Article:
Your device should already be running the branch of CyanogenMod you wish to build your own version of for the extract-files.sh script to function properly (or stock). If you are savvy enough to pull the files yourself off the device by examining the script, you may do that as well without flashing CyanogenMod first.
It’s important that these proprietary files are properly extracted and moved to the vendor directory. Without them, CyanogenMod will build without error, but you’ll be missing important functionality, such as the ability to see anything!
Let's continue building! Ensure you are in the root of the source code (cd ~/android/system), then type:
$ croot $ brunch glacier
Helpful Tip: If the build doesn't start, try lunch and choose your device from the menu. If that doesn't work, try breakfast and choose from the menu. The command make glacier should then work.
Helpful Tip: A second, bonus tip! If you get a command not found error for croot or brunch or lunch, be sure you’ve done the “ . build/envsetup.sh” command in this Terminal session from the ~/android/system directory.
Assuming the build completed without error (it will be obvious when it finishes), type:
$ cd $OUT
in the same terminal window that you did the build. Here you’ll find all the files that were created. The stuff that will go in /system is in a folder called system. The stuff that will become your ramdisk is in a folder called root. And your kernel is called... kernel.
But that’s all just background info. The two files we are interested in are (1) recovery.img, which contains ClockworkMod recovery, and (2) cm-[something].zip, which contains CyanogenMod. It should look something like the following, possibly even including your username:
With the phone connected to the computer, and while in the $OUT directory, run the following:
$ adb push cm-*.zip /sdcard/
That command should work (take note of the dash in 'cm-' as using an underscore will yield a different zip file that can't be used to install CM on your phone), however, if that does not work, replace the wild card (*) with the actual file name from the out directory.
At this point, you also want to push the correct Google Apps file to the phone as well. Be sure to download the correct version of google apps; a convenient table that matches CyanogenMod versions with the correct google apps can be found here (at rootzwiki).
To download the file, you can get it here (ignore the table at the top of the page and download the correct file from the bin found below the table according to the version needed according to the rootzwiki link above).
While in the folder where the gapps-[something].zip file resides, use the following command, again, replacing the wild card with the correct file name if necessary:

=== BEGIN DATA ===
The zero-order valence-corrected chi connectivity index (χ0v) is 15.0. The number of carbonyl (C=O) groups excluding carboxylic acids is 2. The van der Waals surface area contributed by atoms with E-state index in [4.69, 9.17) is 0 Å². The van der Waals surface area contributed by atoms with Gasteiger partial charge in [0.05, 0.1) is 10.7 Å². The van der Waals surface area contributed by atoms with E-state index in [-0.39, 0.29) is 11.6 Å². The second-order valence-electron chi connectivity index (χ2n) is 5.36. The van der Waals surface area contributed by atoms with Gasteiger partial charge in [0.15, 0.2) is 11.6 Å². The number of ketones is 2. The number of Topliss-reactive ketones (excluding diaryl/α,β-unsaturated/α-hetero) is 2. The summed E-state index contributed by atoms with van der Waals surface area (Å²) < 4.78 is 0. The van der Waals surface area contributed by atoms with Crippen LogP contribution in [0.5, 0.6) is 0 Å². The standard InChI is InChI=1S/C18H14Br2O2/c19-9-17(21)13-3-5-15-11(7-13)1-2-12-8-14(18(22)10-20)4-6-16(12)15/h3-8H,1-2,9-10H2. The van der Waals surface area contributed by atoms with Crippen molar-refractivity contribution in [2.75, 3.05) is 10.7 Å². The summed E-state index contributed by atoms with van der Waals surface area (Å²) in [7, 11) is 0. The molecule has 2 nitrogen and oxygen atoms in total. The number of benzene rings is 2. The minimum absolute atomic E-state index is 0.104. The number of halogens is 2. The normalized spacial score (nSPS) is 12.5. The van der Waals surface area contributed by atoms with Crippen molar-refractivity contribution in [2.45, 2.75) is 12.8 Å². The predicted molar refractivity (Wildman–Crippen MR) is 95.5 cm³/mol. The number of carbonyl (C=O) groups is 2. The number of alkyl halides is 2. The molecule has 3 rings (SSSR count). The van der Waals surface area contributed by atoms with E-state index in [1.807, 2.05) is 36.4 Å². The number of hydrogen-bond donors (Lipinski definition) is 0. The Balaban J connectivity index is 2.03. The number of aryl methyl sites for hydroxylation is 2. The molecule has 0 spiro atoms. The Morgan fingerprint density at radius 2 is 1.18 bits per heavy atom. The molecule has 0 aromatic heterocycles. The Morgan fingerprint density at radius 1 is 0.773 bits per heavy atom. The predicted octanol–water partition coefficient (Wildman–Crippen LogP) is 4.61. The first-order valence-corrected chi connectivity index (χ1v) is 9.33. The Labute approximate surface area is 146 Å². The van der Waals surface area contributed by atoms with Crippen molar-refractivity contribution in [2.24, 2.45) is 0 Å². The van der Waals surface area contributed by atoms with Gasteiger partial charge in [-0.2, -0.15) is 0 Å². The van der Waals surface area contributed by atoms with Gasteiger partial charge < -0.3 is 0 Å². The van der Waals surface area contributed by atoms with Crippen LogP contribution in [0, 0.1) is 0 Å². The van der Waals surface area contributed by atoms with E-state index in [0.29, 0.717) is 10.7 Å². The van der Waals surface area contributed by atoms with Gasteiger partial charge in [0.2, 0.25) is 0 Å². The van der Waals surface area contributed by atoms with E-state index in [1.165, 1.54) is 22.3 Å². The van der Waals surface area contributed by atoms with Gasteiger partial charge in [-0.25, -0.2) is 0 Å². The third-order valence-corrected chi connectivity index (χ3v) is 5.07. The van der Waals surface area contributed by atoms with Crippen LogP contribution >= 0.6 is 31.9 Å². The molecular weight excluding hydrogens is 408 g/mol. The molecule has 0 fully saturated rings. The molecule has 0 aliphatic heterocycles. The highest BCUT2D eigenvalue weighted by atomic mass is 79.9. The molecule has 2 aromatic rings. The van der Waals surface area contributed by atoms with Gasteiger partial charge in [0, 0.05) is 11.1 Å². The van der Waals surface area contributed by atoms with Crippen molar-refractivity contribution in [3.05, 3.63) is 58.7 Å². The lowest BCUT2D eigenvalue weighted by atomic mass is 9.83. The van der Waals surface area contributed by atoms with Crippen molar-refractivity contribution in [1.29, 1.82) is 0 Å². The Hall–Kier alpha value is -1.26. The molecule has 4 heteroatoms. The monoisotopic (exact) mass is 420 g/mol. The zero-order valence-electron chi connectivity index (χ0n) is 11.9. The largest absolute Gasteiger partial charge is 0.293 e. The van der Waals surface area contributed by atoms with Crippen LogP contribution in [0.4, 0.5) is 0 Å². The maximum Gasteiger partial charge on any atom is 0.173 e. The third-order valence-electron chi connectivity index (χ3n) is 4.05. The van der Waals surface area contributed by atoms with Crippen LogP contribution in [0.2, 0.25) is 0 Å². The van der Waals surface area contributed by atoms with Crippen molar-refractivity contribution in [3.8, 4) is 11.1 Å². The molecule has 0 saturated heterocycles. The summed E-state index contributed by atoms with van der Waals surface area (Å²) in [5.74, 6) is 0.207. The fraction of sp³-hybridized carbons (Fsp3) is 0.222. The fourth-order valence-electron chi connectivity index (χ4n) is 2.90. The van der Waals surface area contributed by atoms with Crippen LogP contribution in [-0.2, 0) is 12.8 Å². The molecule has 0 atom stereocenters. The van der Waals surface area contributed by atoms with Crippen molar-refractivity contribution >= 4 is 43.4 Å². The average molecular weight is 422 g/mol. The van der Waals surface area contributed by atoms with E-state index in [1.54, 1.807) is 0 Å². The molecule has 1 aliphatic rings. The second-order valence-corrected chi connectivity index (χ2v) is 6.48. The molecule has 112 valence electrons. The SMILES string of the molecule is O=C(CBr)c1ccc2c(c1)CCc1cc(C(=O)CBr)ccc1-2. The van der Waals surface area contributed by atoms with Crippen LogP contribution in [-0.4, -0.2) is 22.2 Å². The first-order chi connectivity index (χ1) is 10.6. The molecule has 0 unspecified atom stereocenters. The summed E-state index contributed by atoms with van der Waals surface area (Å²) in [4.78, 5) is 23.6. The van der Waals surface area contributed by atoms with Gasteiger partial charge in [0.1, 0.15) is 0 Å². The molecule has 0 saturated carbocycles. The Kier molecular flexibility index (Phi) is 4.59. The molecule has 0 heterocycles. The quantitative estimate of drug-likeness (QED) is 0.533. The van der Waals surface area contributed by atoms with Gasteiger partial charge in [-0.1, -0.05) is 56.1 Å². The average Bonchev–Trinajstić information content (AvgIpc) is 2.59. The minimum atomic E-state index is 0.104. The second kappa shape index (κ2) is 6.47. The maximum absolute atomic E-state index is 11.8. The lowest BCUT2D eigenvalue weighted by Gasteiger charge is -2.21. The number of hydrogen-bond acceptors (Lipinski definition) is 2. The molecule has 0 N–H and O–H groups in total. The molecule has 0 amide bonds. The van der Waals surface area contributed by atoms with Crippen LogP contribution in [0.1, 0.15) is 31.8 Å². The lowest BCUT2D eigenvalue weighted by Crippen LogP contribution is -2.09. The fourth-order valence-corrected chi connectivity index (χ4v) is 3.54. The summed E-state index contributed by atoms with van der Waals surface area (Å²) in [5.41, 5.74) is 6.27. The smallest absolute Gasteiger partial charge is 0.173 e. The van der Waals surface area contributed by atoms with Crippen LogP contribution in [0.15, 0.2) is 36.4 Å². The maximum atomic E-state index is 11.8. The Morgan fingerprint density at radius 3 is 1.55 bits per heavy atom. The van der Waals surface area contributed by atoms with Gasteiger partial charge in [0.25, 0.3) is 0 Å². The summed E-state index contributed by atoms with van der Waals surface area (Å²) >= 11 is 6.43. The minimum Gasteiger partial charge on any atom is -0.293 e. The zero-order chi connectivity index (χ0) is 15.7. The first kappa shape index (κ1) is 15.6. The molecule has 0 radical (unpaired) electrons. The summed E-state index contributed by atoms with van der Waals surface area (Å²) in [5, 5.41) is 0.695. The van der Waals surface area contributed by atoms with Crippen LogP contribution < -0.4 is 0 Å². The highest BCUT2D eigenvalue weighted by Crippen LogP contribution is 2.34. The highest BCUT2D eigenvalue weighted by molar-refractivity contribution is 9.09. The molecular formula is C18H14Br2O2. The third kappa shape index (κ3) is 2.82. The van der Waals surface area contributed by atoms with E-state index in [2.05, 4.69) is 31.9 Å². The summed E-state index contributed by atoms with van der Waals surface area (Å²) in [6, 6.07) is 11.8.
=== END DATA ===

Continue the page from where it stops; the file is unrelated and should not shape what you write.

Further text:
$ adb push gapps*.zip /sdcard/
You can skip to the next section about installing CyanogenMod if your phone already has ClockWorkMod or some other custom recovery flashed.
You can use fastboot to install your recovery image to the device.
Flash ClockworkMod Recovery onto your device by entering the following command: fastboot flash recovery your_recovery_image.img where the latter part is the name of the file you downloaded.
Once the flash completes successfully, reboot the device into recovery to verify the installation. This can be done by typing fastboot boot your_recovery_image.img.
You should now be in the ClockWorkMod recovery menu. Use the volume buttons to move up and down and use the power button to select options (although, you probably already knew that).
If the phone does not reboot to CyanogenMod and hangs at any of the boot splash screens, there is a problem. Remove the battery and enter fastboot mode by holding down the volume down and power button until the phone vibrates. In fastboot mode, enter recovery mode by selecting the option using the volume buttons. Select backup and restore again and restore the backup image that you created in step one from this section (you did do step one, didn't you?). Try rebooting the phone at this point to make sure it still works, then return to recovery mode and try installing CyanogenMod with the instructions above but skip step 6. If this still doesn't work, there is a problem with the build - sorry, better luck next time.
If the phone boots but keeps displaying a popup that explains that the android keyboard has stopped working (if you can't read the popup from disappearing so quickly, then this applies to you as well), then you have the wrong version of Google apps installed. With the phone on, go to Settings > About Phone and double check which version of android you have built and take note of it. Then please return to the section above about downloading Google apps and double check you have the correct version. Try running the steps above again. (The previous paragraph explains how to enter recovery mode from the phone being turned off).